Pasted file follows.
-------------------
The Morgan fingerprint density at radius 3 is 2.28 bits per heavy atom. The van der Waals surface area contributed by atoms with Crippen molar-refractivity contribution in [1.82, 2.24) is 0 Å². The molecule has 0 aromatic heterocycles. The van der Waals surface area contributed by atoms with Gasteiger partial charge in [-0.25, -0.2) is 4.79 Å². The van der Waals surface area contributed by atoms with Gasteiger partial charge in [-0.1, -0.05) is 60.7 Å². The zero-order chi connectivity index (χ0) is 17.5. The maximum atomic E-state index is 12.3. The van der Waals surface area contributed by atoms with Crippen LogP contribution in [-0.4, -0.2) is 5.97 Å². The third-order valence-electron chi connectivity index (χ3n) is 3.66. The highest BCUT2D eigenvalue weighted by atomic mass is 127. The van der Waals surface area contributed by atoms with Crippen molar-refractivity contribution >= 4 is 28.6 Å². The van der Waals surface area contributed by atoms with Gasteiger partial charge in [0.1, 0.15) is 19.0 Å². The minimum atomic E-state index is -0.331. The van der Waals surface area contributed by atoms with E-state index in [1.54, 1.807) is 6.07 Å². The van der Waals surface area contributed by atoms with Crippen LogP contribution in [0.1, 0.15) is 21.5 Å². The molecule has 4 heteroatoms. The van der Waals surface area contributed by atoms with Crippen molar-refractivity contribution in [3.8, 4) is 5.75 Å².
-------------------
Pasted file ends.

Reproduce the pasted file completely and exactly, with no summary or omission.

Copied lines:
The Morgan fingerprint density at radius 3 is 2.28 bits per heavy atom. The van der Waals surface area contributed by atoms with Crippen molar-refractivity contribution in [1.82, 2.24) is 0 Å². The molecule has 0 aromatic heterocycles. The van der Waals surface area contributed by atoms with Gasteiger partial charge in [-0.25, -0.2) is 4.79 Å². The van der Waals surface area contributed by atoms with Gasteiger partial charge in [-0.1, -0.05) is 60.7 Å². The zero-order chi connectivity index (χ0) is 17.5. The maximum atomic E-state index is 12.3. The van der Waals surface area contributed by atoms with Crippen LogP contribution in [-0.4, -0.2) is 5.97 Å². The third-order valence-electron chi connectivity index (χ3n) is 3.66. The highest BCUT2D eigenvalue weighted by atomic mass is 127. The van der Waals surface area contributed by atoms with Crippen molar-refractivity contribution >= 4 is 28.6 Å². The van der Waals surface area contributed by atoms with Gasteiger partial charge in [0.1, 0.15) is 19.0 Å². The minimum atomic E-state index is -0.331. The van der Waals surface area contributed by atoms with E-state index in [1.54, 1.807) is 6.07 Å². The van der Waals surface area contributed by atoms with Crippen LogP contribution in [0.1, 0.15) is 21.5 Å². The molecule has 4 heteroatoms. The van der Waals surface area contributed by atoms with Crippen molar-refractivity contribution in [3.8, 4) is 5.75 Å².